Documenting the Workers

The U.S. Department of Homeland Security estimated in 2010 that over 10.7 million unauthorized immigrants reside in the United States. Undocumented workers are a specific group among unauthorized immigrants who have generally been upstanding residents in every way, other than the manner in which they entered the nation. For obvious reasons, the number of unauthorized immigrants who are undocumented workers cannot be accurately assessed. These workers have become an integral part of our American society. Factories, home builders, and agriculture are just a few of the industries that have become heavily reliant on those willing to fill labor intensive roles for pay that allows those businesses to stay competitive. Regardless of individual opinion, the average American’s standard of living is largely enabled by foreign workers.

Over the last ten years the issue has become mainstream, an issue elected officials would refer to as a “kitchen table” conversation that takes place in the average American home. Elected officials at the federal, state, and local level from both major parties have offered varying solutions to the issue, but none seem interested in the potential unpopularity that could result from facing the problem directly. The varying philosophies regarding the most ethical manner in which this should be addressed is not as clear as many politicians would like their supporters to believe. Solutions have been offered by office seekers ranging from full amnesty to deportation. Nearly every potential resolution agrees on the basic framework that enforcement of current laws and more adequate control of America’s borders is necessary. Where the plans differ is what should be done to those already living in the United States. Answers have ranged from amnesty to deportation. Realistically, a much simpler (and less dehumanizing) solution could be offered that would meet lawmakers in the center ideologically and potentially solve the problem universally; introduction of a Migrant Guest Worker’s Visa.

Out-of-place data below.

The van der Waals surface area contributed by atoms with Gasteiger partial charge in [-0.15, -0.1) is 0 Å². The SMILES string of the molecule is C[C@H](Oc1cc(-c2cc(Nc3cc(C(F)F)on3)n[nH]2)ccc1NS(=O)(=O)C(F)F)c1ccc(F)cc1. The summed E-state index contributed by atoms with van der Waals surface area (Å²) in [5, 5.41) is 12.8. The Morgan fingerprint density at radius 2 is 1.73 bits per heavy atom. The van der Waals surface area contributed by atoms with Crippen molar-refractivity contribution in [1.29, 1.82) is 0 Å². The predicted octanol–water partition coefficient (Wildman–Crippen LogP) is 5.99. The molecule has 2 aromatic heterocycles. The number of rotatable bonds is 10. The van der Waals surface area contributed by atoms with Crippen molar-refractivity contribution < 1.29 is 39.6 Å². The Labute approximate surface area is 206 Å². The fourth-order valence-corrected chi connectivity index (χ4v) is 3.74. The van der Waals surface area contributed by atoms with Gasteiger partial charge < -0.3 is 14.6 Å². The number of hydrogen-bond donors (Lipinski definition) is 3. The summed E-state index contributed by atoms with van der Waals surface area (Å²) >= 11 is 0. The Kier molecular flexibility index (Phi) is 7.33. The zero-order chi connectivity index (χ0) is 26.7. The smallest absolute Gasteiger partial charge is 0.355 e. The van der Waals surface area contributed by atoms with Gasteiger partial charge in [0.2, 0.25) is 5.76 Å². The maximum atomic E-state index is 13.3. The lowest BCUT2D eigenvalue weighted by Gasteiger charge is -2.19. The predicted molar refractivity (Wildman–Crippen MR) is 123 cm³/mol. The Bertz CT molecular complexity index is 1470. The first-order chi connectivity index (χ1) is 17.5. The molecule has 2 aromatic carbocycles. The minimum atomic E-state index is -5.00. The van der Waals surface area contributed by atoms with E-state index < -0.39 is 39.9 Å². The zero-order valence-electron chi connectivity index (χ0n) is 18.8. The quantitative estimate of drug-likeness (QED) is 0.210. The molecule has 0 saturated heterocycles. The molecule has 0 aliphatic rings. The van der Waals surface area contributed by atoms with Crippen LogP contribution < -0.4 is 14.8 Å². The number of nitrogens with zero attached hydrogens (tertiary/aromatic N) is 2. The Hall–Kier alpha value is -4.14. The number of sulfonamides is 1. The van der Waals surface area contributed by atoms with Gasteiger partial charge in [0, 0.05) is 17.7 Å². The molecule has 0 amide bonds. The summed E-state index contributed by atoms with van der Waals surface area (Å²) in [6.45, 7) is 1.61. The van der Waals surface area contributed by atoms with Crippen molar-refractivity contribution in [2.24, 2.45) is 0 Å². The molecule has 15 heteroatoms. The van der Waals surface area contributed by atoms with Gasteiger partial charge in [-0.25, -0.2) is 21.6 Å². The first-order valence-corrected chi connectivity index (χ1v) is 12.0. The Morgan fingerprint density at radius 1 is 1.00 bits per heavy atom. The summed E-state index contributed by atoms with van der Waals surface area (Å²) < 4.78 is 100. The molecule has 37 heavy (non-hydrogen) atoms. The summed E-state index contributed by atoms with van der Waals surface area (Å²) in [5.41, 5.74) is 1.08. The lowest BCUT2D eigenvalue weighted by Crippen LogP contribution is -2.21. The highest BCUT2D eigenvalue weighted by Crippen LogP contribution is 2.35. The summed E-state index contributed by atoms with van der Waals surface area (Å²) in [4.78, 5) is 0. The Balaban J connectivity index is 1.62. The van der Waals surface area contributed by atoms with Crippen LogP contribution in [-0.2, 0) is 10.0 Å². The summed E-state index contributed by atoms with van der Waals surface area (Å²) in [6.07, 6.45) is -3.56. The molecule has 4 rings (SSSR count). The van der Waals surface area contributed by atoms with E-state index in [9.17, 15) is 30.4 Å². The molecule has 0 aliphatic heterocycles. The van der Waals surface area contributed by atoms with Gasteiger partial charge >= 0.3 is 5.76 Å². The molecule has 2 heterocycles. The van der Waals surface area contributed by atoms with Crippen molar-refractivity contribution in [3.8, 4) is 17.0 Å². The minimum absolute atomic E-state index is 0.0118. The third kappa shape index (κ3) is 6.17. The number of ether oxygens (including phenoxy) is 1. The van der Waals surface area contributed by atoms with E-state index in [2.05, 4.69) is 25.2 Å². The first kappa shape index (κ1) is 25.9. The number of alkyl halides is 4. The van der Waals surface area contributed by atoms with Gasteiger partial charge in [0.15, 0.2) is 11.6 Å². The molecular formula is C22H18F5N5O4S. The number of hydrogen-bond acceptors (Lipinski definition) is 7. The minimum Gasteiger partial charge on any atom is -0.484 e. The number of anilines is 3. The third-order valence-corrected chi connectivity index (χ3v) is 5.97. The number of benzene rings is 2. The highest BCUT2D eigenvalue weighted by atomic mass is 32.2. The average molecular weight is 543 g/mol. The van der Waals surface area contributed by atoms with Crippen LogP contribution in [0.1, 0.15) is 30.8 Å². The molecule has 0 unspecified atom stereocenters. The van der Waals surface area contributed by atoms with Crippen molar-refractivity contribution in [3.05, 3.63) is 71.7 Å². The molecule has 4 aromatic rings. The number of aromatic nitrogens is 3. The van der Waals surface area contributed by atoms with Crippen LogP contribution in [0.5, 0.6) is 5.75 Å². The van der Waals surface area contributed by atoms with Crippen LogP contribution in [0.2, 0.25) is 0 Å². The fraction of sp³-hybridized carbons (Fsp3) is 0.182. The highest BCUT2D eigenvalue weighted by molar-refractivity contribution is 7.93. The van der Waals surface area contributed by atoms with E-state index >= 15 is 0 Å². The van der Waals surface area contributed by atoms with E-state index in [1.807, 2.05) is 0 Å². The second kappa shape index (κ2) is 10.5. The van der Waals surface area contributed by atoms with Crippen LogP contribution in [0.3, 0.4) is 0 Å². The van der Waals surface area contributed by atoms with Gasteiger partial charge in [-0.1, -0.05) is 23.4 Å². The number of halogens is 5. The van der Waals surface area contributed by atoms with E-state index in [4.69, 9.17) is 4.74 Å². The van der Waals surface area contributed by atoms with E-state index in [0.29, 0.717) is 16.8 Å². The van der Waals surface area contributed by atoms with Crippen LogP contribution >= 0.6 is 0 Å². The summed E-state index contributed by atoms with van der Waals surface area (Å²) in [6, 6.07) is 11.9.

Currently, the manner in which a foreign worker obtains a visa can open the door for mistreatment by the employer. The worker must have a job offer from a specific employer to be permitted entry. Migrant workers do not have the option of switching jobs, if the company decides to treat that person unfairly. He is forced to either accept the conditions or risk being sent back home unemployed and unofficially “blacklisted” from future opportunities in America.

President George W. Bush proposed a guest worker program that provided a temporary plan to address the issue, but it failed due to being politically demonized by members of both the Republican and Democrat parties. Perhaps the most recent U.S. President successful in taking action toward addressing the issue of undocumented workers was Ronald Reagan. Reagan’s “Immigration Reform and Control Act of 1986” placed strict sanctions on employers who hired illegal immigrants in the future and legalized many of the undocumented workers who had been productive in the national economy prior to 1982.  Although largely praised as a theoretical solution to the main problems presented by undocumented workers, Reagan’s law was never enforced in reality. It’s worth noting that our current President, Barack Obama, has offered an ideologically similar discussion, “Building a 21st Century Immigration System,” but is meeting resistance from the same individuals who laud Reagan’s heritage. Apparently, solutions are only suitable to partisan politicians when their respective mascot is attached to the plan.